Saturday, April 26, 2008

Expression and Commerce, Ct'd

A few weeks ago, I talked about a case in New Mexico where a so-called Human Rights Commission levied a punishment against a bigoted commercial artist (aka a "photographer") for refusing to make a gay couple the subject of her work. I discussed how this case was a profound example of the problem with the Supreme Court's precedent allowing restrictions on supposedly "commercial" speech.

Today, thanks to Kip, I learned of another case that shows the problem of drawing the arbitrary line between "free expression" and "commercial speech" (and thus helping to prove the long-standing libertarian point that economic regulation must inevitably result in restriction of more widely-understood personal freedoms). It seems that a microbrewer based in the town of Weed, California has been placing bottle caps on his legalized psychoactive substance products (aka "beer") that contain the statement "Try Legal Weed."

It seems that in doing so, the microbrewer has run afoul of some taxpayer funded entity known as the Alcohol and Tobacco Tax and Trade Bureau. This obscure federal agency apparently banned "[d]rug references on alcoholic beverages ... in 1994." As a result, the agency has ordered this small business to stop selling its beers with the "Try Legal Weed" caps.

The brewer, who just ordered another 400,000 of these bottle caps (at a cost of $10,000), is not surprisingly appealing the ruling. The grounds for his appeal are that the caps are not a drug reference, and thus are not intended to mislead customers into thinking the beer is marijuana. He points out that his situation is no different from the only slightly better known beer slogan "This Bud's for you."

While I appreciate and fully support the grounds for the brewer's appeal, in some ways it makes the situation even worse. His appeal amounts to an acknowledgement that the agency would be on firmer footing if the bottle caps actually were a drug reference. This, to me, gets the situation exactly wrong, and inadvertently amounts to providing sanction for the concept that the government has the ability to regulate political statements about illegal drugs so long as those statements occur in a "commercial" context.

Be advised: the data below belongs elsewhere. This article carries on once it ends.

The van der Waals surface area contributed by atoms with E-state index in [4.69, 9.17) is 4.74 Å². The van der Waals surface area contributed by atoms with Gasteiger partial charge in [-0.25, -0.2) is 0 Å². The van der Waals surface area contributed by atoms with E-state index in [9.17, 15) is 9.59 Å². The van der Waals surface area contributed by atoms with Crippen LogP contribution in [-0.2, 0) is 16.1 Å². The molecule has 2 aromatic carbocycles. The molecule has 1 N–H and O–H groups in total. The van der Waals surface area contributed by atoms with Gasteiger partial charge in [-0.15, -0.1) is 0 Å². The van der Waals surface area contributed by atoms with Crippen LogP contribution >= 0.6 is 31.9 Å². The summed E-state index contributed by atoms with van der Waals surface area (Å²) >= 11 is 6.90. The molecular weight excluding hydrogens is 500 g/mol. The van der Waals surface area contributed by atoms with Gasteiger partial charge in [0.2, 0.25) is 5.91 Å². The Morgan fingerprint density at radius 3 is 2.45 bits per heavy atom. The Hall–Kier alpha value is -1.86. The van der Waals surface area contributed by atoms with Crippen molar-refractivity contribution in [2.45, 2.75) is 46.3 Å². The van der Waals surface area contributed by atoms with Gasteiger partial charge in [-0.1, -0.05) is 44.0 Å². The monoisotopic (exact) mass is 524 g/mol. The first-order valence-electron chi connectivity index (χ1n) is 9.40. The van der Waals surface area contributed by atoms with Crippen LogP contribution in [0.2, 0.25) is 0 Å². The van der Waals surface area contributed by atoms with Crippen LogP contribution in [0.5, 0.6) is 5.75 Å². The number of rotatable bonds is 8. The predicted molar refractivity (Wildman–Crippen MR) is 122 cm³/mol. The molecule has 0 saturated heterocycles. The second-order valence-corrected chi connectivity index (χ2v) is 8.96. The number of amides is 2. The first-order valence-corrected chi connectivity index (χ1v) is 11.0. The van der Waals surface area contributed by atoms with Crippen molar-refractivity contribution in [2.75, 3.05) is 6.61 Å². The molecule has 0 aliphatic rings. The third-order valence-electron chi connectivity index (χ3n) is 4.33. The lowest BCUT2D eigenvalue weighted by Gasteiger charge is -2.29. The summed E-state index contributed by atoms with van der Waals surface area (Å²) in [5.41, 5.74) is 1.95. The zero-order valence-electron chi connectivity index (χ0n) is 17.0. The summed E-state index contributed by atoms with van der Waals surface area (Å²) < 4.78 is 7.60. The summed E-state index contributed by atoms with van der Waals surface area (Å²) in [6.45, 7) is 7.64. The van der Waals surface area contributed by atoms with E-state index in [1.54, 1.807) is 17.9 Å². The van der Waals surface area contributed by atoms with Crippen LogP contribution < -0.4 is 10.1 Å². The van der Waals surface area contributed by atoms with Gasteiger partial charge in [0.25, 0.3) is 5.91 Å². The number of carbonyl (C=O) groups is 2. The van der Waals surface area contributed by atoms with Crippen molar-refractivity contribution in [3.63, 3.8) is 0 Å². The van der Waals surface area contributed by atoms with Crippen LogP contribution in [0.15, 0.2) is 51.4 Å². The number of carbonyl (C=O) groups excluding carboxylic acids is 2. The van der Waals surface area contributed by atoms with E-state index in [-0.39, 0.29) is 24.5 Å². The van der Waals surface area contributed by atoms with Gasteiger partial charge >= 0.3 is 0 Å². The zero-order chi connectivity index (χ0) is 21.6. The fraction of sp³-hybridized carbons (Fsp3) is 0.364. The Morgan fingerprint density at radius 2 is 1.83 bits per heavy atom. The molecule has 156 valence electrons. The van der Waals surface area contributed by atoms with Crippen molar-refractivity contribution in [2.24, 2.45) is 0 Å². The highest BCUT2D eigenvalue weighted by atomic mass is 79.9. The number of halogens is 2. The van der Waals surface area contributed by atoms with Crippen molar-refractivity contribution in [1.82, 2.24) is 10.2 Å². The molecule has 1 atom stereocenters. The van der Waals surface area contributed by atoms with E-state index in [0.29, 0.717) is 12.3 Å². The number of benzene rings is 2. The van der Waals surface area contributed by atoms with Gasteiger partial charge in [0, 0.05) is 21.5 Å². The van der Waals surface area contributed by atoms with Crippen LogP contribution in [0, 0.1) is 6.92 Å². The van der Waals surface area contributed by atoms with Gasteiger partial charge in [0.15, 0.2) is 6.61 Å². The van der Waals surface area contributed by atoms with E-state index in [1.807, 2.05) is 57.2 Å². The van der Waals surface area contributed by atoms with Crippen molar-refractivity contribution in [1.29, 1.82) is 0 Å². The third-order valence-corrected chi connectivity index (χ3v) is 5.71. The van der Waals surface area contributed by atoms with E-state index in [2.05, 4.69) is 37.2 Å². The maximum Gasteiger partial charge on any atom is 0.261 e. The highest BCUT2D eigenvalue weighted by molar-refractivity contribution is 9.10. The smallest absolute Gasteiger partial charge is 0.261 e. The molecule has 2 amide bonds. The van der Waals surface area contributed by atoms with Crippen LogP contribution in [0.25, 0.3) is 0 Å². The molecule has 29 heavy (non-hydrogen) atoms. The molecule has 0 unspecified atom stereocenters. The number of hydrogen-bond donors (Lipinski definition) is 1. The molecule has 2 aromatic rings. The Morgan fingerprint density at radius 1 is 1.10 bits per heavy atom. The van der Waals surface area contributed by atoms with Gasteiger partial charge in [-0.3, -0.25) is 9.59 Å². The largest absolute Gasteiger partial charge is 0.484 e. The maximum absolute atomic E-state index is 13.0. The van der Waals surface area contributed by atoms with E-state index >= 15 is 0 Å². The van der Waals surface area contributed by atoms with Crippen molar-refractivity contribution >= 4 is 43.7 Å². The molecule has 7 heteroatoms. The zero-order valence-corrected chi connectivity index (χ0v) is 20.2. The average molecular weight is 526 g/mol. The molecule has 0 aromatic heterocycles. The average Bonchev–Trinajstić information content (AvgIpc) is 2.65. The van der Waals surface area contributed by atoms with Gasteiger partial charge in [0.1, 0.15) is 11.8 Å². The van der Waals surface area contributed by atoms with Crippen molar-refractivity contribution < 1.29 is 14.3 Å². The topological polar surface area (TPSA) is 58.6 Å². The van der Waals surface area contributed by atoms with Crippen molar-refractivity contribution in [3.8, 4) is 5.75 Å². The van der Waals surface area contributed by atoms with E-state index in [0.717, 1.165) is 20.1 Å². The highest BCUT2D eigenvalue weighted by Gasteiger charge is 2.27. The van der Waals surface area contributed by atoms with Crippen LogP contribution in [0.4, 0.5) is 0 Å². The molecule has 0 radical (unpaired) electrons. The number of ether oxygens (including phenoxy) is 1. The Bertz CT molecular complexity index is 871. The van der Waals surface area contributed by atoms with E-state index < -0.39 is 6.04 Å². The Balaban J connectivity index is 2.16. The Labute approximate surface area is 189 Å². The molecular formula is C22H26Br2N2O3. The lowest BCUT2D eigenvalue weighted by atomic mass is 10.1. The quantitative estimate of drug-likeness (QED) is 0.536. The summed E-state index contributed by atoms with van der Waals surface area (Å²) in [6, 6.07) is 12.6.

Imagine if, instead of simply being a humorous reference to the town where the beer is produced, the bottle caps were instead directly advocating that customers skirt the law and actually "try legal weed." The brewer's appeal, by arguing that his bottle caps are legal because they are not actually a drug reference, implicitly suggests that this obscure agency would be on firmer ground if the bottle caps actually were a drug reference, and thus were actually making a statement about the legal status of marijuana. In so doing, the appeal implicitly (if unintentionally) accepts the notion that such clearly political speech is subject to regulation as long as someone is trying to make a profit off of it. How far is it, really, from regulating political statements on beer caps to regulating political statements on mass-manufactured t-shirts?

This is not to say that I think Congress is on the verge of passing legislation prohibiting the manufacture and distribution for profit of pro-marijuana t-shirts. But it is to say that there is legally no reason to distinguish between beer caps produced for profit and t-shirts produced for profit.

To paraphrase a legendary quote: First they came for the "shock jocks," but I was not a shock jock....then they came for the bigoted artists, but I was not a bigoted artist....then they came for the bad-pun-making brewers....

Bonus absurdity: if, as the agency claims, "drug references on alcoholic beverages" are banned, doesn't this mean that labels on alcoholic beverages can and should be prohibited from discussing their alcoholic content? Before you dismiss this as absurd, consider that this same agency has also gone after advertising that says one beer is stronger than another.